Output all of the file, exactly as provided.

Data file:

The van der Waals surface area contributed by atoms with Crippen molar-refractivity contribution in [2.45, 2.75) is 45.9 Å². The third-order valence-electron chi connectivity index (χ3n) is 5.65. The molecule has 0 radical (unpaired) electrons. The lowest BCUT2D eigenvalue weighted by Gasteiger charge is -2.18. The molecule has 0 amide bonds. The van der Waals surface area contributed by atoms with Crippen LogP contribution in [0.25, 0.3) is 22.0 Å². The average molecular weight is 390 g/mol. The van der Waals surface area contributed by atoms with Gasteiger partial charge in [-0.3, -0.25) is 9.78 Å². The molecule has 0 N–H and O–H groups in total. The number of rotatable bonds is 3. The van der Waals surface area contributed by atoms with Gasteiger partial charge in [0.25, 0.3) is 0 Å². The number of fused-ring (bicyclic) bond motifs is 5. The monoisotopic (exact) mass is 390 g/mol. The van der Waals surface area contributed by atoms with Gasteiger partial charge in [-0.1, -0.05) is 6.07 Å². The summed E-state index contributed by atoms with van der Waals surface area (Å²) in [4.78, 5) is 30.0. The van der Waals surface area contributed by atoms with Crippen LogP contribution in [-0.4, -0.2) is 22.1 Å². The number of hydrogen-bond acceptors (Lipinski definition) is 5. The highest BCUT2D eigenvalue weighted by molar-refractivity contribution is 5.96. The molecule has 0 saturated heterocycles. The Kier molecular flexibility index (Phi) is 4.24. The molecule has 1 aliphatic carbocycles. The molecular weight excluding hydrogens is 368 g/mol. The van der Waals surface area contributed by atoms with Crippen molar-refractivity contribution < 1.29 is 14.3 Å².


The van der Waals surface area contributed by atoms with Crippen molar-refractivity contribution in [2.45, 2.75) is 45.9 Å². The third-order valence-electron chi connectivity index (χ3n) is 5.65. The molecule has 0 radical (unpaired) electrons. The lowest BCUT2D eigenvalue weighted by Gasteiger charge is -2.18. The molecule has 0 amide bonds. The van der Waals surface area contributed by atoms with Crippen LogP contribution in [0.25, 0.3) is 22.0 Å². The average molecular weight is 390 g/mol. The van der Waals surface area contributed by atoms with Gasteiger partial charge in [-0.3, -0.25) is 9.78 Å². The molecule has 0 N–H and O–H groups in total. The number of rotatable bonds is 3. The van der Waals surface area contributed by atoms with Gasteiger partial charge in [0.25, 0.3) is 0 Å². The number of fused-ring (bicyclic) bond motifs is 5. The monoisotopic (exact) mass is 390 g/mol. The van der Waals surface area contributed by atoms with Gasteiger partial charge in [-0.1, -0.05) is 6.07 Å². The summed E-state index contributed by atoms with van der Waals surface area (Å²) in [4.78, 5) is 30.0. The van der Waals surface area contributed by atoms with Crippen LogP contribution in [-0.4, -0.2) is 22.1 Å². The number of hydrogen-bond acceptors (Lipinski definition) is 5. The highest BCUT2D eigenvalue weighted by molar-refractivity contribution is 5.96. The molecule has 0 saturated heterocycles. The Kier molecular flexibility index (Phi) is 4.24. The molecule has 1 aliphatic carbocycles. The molecular weight excluding hydrogens is 368 g/mol. The van der Waals surface area contributed by atoms with Crippen molar-refractivity contribution < 1.29 is 14.3 Å².